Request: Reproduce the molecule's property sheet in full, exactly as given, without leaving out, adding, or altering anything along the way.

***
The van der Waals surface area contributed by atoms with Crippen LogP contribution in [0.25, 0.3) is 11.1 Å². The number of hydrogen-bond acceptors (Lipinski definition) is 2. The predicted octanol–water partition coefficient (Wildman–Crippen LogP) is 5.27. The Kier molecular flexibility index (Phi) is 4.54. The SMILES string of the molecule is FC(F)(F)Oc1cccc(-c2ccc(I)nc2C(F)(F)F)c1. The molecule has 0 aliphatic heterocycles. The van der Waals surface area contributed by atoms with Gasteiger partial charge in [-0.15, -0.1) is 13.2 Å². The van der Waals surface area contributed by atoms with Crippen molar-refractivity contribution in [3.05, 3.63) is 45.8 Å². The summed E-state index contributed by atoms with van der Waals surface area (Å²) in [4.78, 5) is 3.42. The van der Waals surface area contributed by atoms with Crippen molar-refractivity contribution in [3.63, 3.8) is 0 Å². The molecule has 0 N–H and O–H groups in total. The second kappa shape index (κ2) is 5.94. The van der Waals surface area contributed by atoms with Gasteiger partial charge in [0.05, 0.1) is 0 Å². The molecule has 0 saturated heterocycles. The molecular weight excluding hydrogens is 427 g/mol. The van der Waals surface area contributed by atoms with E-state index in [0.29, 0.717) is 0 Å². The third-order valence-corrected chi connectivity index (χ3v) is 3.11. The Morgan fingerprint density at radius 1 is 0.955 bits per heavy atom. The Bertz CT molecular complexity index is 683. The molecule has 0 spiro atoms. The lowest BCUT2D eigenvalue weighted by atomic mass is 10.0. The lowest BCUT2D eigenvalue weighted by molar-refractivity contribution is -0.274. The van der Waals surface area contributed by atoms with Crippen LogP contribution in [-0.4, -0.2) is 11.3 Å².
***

The van der Waals surface area contributed by atoms with Crippen LogP contribution in [0.25, 0.3) is 11.1 Å². The number of hydrogen-bond acceptors (Lipinski definition) is 2. The predicted octanol–water partition coefficient (Wildman–Crippen LogP) is 5.27. The Kier molecular flexibility index (Phi) is 4.54. The SMILES string of the molecule is FC(F)(F)Oc1cccc(-c2ccc(I)nc2C(F)(F)F)c1. The molecule has 0 aliphatic heterocycles. The van der Waals surface area contributed by atoms with Gasteiger partial charge in [-0.15, -0.1) is 13.2 Å². The van der Waals surface area contributed by atoms with Crippen molar-refractivity contribution in [3.05, 3.63) is 45.8 Å². The summed E-state index contributed by atoms with van der Waals surface area (Å²) in [4.78, 5) is 3.42. The van der Waals surface area contributed by atoms with Crippen molar-refractivity contribution in [3.63, 3.8) is 0 Å². The molecule has 0 N–H and O–H groups in total. The second kappa shape index (κ2) is 5.94. The van der Waals surface area contributed by atoms with Gasteiger partial charge in [0.05, 0.1) is 0 Å². The molecule has 0 saturated heterocycles. The molecular weight excluding hydrogens is 427 g/mol. The van der Waals surface area contributed by atoms with E-state index in [0.29, 0.717) is 0 Å². The third-order valence-corrected chi connectivity index (χ3v) is 3.11. The Morgan fingerprint density at radius 1 is 0.955 bits per heavy atom. The Bertz CT molecular complexity index is 683. The molecule has 0 spiro atoms. The lowest BCUT2D eigenvalue weighted by atomic mass is 10.0. The lowest BCUT2D eigenvalue weighted by molar-refractivity contribution is -0.274. The van der Waals surface area contributed by atoms with Crippen LogP contribution in [-0.4, -0.2) is 11.3 Å².